(n.) a cut, tear (Because he fell off his bike into a rosebush, the paperboy's skin was covered with lacerations
(n.) a demand for goods, usually made by an authority (During the war, the government made a requisition of supplies
(v.) to free from guilt or blame, exonerate (My discovery of the ring behind the dresser exculpated me from the charge of having stolen it
1. (n.) an instrument, utensil, tool (Do you have a knife or some other sort of implement that I could use to pry the lid off of this jar?) 2. (v.) to put into effect, to institute (After the first town curfew failed to stop the graffiti problem, the mayor implemented a new policy to use security cameras to catch perpetrators in the act
(adj.) noisy, unruly (Billy's obstreperous behavior prompted the librarian to ask him to leave the reading room
(adj.) quick, nimble (The dogs were too slow to catch the agile rabbit
(adj.) flowery, ornate (The writer's florid prose belongs on a sentimental Hallmark card
(adj.) sickeningly sweet (Tom's saccharine manner, although intended to make him popular, actually repelled his classmates
(v.) to confront verbally (Though Antoinette was normally quite calm, when the waiter spilled soup on her for the fourth time in 15 minutes she stood up and accosted the man
(n.) sedate, calm (Jason believed that maintaining his sobriety in times of crisis was the key to success in life
(adj.) relating to or aiming at usefulness (The beautiful, fragile vase couldn't hold flowers or serve any other utilitarian purpose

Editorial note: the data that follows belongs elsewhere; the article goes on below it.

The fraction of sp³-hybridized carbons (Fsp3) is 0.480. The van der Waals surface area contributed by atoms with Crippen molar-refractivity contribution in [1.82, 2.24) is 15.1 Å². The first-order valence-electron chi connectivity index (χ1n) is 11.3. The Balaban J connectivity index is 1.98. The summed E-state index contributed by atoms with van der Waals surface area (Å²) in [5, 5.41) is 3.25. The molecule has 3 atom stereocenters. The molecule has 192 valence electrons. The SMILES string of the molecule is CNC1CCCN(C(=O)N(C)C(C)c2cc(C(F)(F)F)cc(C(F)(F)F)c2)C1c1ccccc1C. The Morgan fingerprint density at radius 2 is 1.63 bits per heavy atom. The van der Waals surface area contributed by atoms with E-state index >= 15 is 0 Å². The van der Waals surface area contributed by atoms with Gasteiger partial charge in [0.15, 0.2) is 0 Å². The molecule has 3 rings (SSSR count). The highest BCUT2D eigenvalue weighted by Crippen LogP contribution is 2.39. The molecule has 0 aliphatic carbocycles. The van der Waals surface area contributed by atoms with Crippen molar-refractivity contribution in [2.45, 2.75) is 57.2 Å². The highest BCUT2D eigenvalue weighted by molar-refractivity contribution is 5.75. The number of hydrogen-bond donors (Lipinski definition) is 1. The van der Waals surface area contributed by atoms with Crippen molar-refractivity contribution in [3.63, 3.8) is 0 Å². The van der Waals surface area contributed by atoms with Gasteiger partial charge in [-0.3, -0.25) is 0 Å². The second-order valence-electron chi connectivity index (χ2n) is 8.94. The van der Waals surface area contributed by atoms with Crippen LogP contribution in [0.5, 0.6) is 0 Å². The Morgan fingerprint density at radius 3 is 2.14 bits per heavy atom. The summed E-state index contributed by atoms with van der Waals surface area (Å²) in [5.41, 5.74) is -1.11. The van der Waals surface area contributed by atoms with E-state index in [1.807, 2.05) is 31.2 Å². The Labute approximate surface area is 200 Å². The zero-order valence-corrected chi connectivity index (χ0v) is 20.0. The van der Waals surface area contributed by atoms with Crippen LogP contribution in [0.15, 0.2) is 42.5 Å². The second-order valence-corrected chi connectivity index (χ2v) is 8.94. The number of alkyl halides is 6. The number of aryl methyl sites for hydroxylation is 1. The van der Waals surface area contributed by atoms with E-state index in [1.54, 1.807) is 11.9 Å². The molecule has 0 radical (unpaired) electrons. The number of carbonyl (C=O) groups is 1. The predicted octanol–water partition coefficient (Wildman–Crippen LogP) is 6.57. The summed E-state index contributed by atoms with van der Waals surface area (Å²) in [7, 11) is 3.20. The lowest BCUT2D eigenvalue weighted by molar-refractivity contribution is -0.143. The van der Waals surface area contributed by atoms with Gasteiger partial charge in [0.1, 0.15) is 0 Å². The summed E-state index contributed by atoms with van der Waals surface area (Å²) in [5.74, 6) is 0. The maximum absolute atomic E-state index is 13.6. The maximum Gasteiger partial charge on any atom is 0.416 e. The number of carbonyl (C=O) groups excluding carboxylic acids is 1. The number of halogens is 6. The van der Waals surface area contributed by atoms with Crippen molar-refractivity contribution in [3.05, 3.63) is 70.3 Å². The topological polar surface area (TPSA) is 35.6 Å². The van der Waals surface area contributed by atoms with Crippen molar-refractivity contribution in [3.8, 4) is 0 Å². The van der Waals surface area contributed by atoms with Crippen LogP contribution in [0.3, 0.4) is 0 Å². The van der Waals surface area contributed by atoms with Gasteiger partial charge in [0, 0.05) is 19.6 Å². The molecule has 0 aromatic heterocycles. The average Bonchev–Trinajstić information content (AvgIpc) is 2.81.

(v.) to weigh down, burden (At the airport, my friend was encumbered by her luggage, so I offered to carry two of her bags
(adj.) excessively bold (The security guard was shocked by the fan's audacious attempt to offer him a bribe
(adj.) negligent, failing to take care (The burglar gained entrance because the security guard, remiss in his duties, forgot to lock the door
(adj.) somehow related to the air (We watched as the fighter planes conducted aerial maneuvers
(v.) to lower the quality or esteem of something (The large raise that he gave himself debased his motives for running the charity
(adj.) warm, affectionate (His cordial greeting melted my anger at once
(n.) an essential part (The most important constituent of her perfume is something called ambergris
(adj.) soothing (The chemistry professor's pacific demeanor helped the class remain calm after the experiment exploded
(adj.) next to last (Having smoked the penultimate cigarette remaining in the pack, Cybil discarded the last cigarette and resolved to quit smoking
(v.) to distort, change (The light was refracted as it passed through the prism
(n.) a temporary delay of punishment (Because the governor woke up in a particularly good mood, he granted hundreds of reprieves to prisoners
(adj.) showing rainbow colors (The bride's large diamond ring was iridescent in the afternoon sun